The difference between the recruiting process heading into college and the NFL draft whirlwind is distinct and simple, Blaine Gabbert
"It's absolute role reversal," the Missouri quarterback told MaxPreps on Wednesday. "When you're being recruited, everyone is trying to impress you. When you enter the draft, you're the one trying to impress."
By all accounts, Gabbert has done all the right things heading into tonight's first day of the three-day NFL draft extravaganza. The 6-foot-5, 235-pound junior declared early and is projected among the top five selections overall and perhaps as high as No. 3.
He showed well athletically at the NFL combine – 4.62 40-yard dash and 33.5-inch vertical jump - and wooed NFL coaches with his strong right arm at Pro Day on the Missouri campus
Calm, personable and articulate, he spoke well during numerous character exams, and scored an impressive 42 in the infamous 12-minute, 50-question Wonderlic Test that grades cognitive ability. A score of 20 is considered average, 30 is impressive and 40 or more is outstanding.
Gabbert had the second-highest tally released among NFL prospects and was well above the average QB score of 24.
He was even more impressive in the much-publicized ESPN Quarterback Camp spot with Jon Gruden that featured Gabbert and other projected first-round picks Cam Newton, Ryan Mallett, Andy Dalton and Jake Locker.
"That was a blast," Gabbert said. "Coach Gruden is so passionate and his enthusiasm is so contagious. It was a great opportunity to sit down with a Super Bowl-winning coach who knows so much about the quarterback position in the league."
Beyond selling himself the last two months, on Wednesday he sold Missouri high school football.
While Texas, Florida and California kids get their due on NFL Draft and National Signing Day, the Show-Me State doesn't typically show. Gabbert, who starred at Parkway West (Ballwin, Mo.)
, begged to differ.
"Missouri is a great football and basketball state," he said. "A lot of great athletes come out of there."
Besides Gabbert, at least two others from Missouri figure to be picked in the first round on Thursday – Iowa defensive end Adrian Clayborn (Webster Groves
) and Missouri defensive end Aldon Smith (Raytown)
Gabbert also noted the Nebraska duo of tight end Mike McNeil (Kirkwood)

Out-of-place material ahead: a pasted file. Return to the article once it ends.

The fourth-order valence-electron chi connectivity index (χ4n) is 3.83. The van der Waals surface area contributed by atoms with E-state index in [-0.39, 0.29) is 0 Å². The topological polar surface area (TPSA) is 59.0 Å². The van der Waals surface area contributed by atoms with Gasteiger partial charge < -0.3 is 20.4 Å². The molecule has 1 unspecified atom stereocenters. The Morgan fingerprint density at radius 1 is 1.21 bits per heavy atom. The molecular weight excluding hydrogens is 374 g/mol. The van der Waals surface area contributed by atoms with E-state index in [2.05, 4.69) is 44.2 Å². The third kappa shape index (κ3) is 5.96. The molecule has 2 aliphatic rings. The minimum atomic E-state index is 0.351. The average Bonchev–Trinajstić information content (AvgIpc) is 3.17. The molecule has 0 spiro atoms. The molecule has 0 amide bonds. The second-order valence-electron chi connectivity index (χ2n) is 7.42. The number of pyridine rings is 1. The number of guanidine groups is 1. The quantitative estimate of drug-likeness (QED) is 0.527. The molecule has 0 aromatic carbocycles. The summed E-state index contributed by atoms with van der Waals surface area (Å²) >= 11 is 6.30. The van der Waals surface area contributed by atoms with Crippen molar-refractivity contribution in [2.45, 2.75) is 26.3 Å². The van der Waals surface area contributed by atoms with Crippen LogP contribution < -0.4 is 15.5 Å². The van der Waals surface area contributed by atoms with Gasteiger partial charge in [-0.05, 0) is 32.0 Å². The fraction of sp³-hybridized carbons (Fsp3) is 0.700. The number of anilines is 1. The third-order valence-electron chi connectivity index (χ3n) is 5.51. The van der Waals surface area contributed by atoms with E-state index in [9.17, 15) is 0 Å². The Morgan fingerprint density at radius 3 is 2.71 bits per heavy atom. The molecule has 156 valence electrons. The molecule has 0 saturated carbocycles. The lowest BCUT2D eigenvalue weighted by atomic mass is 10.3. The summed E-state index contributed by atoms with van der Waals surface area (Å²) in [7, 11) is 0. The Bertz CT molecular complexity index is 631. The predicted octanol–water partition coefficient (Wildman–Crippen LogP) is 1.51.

and guard Keith Williams
as other Missouri natives who will likely get drafted.
Considering the nation's No. 1 recruit in 2012
- Dorial Green-Beckham
of Hillcrest, Mo. - is also from Gabbert's home state, Missouri might just be a rising hotbed for football talent.
"I think it's always been competitive," Gabbert said.
Clayborn played against Gabbert and Parkway West as both a junior and sophomore, losing 35-28 and 35-25.
"You could see back then (Clayborn) was going to be a great player," Gabbert said. "He played tight end and linebacker and was versatile enough to move to defensive end in college."
Gabbert was a five-star recruit out of Parkway West and was limited to just 623 passing yards and five touchdowns in five games as a senior due to foot and shoulder injuries. The previous two seasons he threw for a combined 2,623 yards 31 touchdowns.
He wasn't cleared to throw by the last game of the season so instead moved to wide receiver where he caught passes from his younger brother Tyler.
"That was a real good thing to play with my brother," Gabbert said. "My shoulder ended up fine and I played at the U.S. Army All-American game. It was just one of those tough deals and bad timing your senior year."
Also a baseball standout, Gabbert said he's maintained friendships with many of his teammates from Parkway West, including Conner Mach and Steven May. They help to keep Gabbert grounded as his fame rises and personal life becomes more public.
"I just talked to them yesterday," he said.
He arrived early in New York on Tuesday – his first visit to The Big Apple – to promote the Gatorade
"Everything to Prove"
Among other things, Gabbert, along with 13 other NFL prospects, tested with the Gatorade Sports Science Institute (GSS1). Gabbert tested during Super Bowl week to get a baseline result and retested on Tuesday.
"I started really paying attention to fitness and being in shape in middle school," Gabbert said. "Eating right, putting the right things in your body makes a difference."
It makes little difference who picks him today, he said. It's out of his control. With the NFL lockout tentatively in place, there's been no free agency and less communication than in past years.
"Really, it's just one of those wait-and-see propositions," he said. "The whole process to me has been fun. I enjoyed the recruiting process and this one as well. I can't wait to start my NFL career."